Babysitting snowy plovers also known as baby snowy plover monitoring, has been quite interesting. In the beginning of the week, there was three snowy plover chicks, by Tuesday morning there was only one (which is common since shorebird chick survival rate is only 20%), and that one has survived one more week. Apparently, chicks start fledging at a month, so this snowy plover chick only has two more weeks to go, unless he or she is an early fledgling. I will keep y’all updated on that one!

Transitioning from snowy plover babysitting, I am expanding my babysitting skills to a species that looks just like me, in little form: the little homo sapiens. The week coming up Los Angeles Audubon summer camp starts, so this week all Los Angeles Audubon staff has been prepping to have the camp run as smooth as possible prepping activities such as hikes, nature art, and other outdoor activities. This summer camp is free of charge and is really to give children an opportunity to experience nature and science, but also be able to give the summer camp experience to children whose parents cannot afford to pay hundreds of dollars to send their children to summer camp.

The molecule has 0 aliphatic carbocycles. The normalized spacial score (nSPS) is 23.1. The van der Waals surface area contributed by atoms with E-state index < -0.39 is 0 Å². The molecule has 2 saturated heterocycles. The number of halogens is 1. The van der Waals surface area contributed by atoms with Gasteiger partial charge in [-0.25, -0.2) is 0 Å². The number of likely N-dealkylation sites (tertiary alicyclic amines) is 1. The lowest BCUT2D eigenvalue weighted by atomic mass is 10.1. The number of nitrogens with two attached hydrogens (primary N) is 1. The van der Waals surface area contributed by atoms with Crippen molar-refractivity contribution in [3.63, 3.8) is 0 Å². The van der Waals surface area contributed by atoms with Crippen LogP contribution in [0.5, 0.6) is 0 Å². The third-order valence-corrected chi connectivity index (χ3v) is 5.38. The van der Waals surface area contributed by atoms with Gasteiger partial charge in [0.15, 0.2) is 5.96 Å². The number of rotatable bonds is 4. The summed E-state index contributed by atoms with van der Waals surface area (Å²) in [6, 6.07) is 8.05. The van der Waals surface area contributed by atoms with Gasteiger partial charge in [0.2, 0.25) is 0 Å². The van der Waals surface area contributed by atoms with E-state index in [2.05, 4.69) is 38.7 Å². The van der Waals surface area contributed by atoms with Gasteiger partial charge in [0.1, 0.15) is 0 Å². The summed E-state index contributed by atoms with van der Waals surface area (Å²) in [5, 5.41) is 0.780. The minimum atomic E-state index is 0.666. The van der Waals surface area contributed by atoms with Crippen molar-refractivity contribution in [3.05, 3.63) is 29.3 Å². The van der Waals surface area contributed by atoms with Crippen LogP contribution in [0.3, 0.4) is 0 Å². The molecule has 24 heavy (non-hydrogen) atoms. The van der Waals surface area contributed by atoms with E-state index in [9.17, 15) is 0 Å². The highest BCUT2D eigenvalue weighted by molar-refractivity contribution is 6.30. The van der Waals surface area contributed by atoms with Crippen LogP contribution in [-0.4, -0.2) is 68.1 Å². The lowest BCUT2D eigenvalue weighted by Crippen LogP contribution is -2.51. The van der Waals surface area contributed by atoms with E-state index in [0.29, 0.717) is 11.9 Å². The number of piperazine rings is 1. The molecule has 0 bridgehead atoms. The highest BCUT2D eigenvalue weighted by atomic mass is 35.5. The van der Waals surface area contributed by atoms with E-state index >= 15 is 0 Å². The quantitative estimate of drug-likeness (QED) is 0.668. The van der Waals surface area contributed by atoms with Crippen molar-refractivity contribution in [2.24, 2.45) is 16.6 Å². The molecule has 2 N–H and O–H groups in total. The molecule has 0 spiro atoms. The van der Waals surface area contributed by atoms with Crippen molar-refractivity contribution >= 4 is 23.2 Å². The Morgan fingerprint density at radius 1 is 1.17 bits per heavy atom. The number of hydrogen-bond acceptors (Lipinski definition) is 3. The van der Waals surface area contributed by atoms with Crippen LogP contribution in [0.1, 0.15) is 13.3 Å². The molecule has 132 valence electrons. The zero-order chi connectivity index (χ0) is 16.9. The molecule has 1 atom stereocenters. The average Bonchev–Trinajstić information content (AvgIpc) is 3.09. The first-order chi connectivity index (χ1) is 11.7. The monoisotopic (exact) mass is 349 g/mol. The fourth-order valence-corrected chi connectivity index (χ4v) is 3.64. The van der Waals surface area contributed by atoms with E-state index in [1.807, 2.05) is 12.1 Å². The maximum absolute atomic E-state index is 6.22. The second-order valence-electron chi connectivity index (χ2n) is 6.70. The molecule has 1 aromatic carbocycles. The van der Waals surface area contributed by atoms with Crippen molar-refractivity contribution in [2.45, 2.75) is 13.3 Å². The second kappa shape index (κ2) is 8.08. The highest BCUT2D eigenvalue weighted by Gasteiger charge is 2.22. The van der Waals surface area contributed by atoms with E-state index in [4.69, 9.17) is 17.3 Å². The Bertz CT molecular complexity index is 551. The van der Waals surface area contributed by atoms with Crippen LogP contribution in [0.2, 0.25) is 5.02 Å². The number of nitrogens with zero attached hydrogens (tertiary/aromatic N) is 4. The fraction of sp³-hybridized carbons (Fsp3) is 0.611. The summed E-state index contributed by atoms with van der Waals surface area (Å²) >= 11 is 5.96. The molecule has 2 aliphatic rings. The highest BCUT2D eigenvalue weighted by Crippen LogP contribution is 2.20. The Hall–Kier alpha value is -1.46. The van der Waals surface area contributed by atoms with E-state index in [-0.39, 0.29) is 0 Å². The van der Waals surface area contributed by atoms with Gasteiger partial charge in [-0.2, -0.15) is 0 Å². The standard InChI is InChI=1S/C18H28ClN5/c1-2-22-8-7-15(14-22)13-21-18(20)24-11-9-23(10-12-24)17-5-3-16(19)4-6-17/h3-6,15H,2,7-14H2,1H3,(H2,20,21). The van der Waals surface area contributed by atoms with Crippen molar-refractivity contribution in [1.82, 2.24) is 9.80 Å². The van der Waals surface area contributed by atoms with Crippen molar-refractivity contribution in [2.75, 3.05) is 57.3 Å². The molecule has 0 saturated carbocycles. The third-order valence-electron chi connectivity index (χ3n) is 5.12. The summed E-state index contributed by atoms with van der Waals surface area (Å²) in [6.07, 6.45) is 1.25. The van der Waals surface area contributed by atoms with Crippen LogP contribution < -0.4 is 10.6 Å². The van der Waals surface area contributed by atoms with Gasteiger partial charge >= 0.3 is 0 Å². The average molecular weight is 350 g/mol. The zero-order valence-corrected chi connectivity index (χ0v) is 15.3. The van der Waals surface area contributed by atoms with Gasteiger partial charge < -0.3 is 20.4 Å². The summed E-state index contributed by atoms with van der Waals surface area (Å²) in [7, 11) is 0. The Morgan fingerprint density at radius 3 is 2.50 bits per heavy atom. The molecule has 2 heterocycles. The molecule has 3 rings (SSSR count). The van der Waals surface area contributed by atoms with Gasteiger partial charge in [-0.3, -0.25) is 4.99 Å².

Summer camp only takes place for two weeks, so that is what I am going to be doing the next two weeks. I haven’t worked with younger children for five years prior to this internship and before I would have considered my strengths to lie in high school education, but with this internship, I realized elementary students are so spunky and curious, something that I enjoy. So here is to looking forward to the next two weeks, and transitioning from snowy plovers to spunky little homo sapiens.

Tania Romero

I value learning and stories. There is something very magical in sharing, listening, and discovering. In love with life, birds, community building, y escuchar y hablar el idioma español.

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